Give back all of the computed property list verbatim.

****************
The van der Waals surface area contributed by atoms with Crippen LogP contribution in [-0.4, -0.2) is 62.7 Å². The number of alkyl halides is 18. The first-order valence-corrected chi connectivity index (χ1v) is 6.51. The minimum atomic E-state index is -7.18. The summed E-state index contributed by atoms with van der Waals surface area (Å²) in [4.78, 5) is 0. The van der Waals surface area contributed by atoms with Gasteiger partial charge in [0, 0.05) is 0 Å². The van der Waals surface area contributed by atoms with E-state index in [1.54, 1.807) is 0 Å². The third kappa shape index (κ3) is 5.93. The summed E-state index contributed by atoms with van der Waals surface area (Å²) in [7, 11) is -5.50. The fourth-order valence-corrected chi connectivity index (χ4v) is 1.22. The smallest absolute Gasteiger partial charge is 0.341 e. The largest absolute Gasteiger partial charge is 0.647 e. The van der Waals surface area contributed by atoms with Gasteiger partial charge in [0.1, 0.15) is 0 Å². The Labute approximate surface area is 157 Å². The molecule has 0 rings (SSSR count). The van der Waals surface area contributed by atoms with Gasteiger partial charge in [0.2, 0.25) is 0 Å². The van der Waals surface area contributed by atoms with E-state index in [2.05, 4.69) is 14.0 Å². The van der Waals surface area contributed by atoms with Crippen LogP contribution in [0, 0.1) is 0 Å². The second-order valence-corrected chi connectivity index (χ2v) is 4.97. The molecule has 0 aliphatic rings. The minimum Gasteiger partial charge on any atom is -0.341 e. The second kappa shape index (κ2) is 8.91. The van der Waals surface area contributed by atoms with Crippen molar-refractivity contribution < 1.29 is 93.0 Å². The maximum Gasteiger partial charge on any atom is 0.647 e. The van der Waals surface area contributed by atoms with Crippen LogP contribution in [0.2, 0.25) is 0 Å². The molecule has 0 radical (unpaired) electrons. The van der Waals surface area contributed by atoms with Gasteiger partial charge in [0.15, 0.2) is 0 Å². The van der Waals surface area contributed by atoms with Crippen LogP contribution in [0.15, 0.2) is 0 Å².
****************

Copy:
The van der Waals surface area contributed by atoms with Crippen LogP contribution in [-0.4, -0.2) is 62.7 Å². The number of alkyl halides is 18. The first-order valence-corrected chi connectivity index (χ1v) is 6.51. The minimum atomic E-state index is -7.18. The summed E-state index contributed by atoms with van der Waals surface area (Å²) in [4.78, 5) is 0. The van der Waals surface area contributed by atoms with Gasteiger partial charge in [0, 0.05) is 0 Å². The van der Waals surface area contributed by atoms with E-state index in [1.54, 1.807) is 0 Å². The third kappa shape index (κ3) is 5.93. The summed E-state index contributed by atoms with van der Waals surface area (Å²) in [7, 11) is -5.50. The fourth-order valence-corrected chi connectivity index (χ4v) is 1.22. The smallest absolute Gasteiger partial charge is 0.341 e. The largest absolute Gasteiger partial charge is 0.647 e. The van der Waals surface area contributed by atoms with Gasteiger partial charge in [0.1, 0.15) is 0 Å². The Labute approximate surface area is 157 Å². The molecule has 0 rings (SSSR count). The van der Waals surface area contributed by atoms with Gasteiger partial charge in [0.2, 0.25) is 0 Å². The van der Waals surface area contributed by atoms with E-state index in [2.05, 4.69) is 14.0 Å². The van der Waals surface area contributed by atoms with Crippen LogP contribution in [0, 0.1) is 0 Å². The second-order valence-corrected chi connectivity index (χ2v) is 4.97. The molecule has 0 aliphatic rings. The minimum Gasteiger partial charge on any atom is -0.341 e. The second kappa shape index (κ2) is 8.91. The van der Waals surface area contributed by atoms with Crippen molar-refractivity contribution < 1.29 is 93.0 Å². The maximum Gasteiger partial charge on any atom is 0.647 e. The van der Waals surface area contributed by atoms with Crippen LogP contribution in [0.2, 0.25) is 0 Å². The molecule has 0 radical (unpaired) electrons. The van der Waals surface area contributed by atoms with Gasteiger partial charge in [0.15, 0.2) is 0 Å². The van der Waals surface area contributed by atoms with Crippen LogP contribution in [0.15, 0.2) is 0 Å².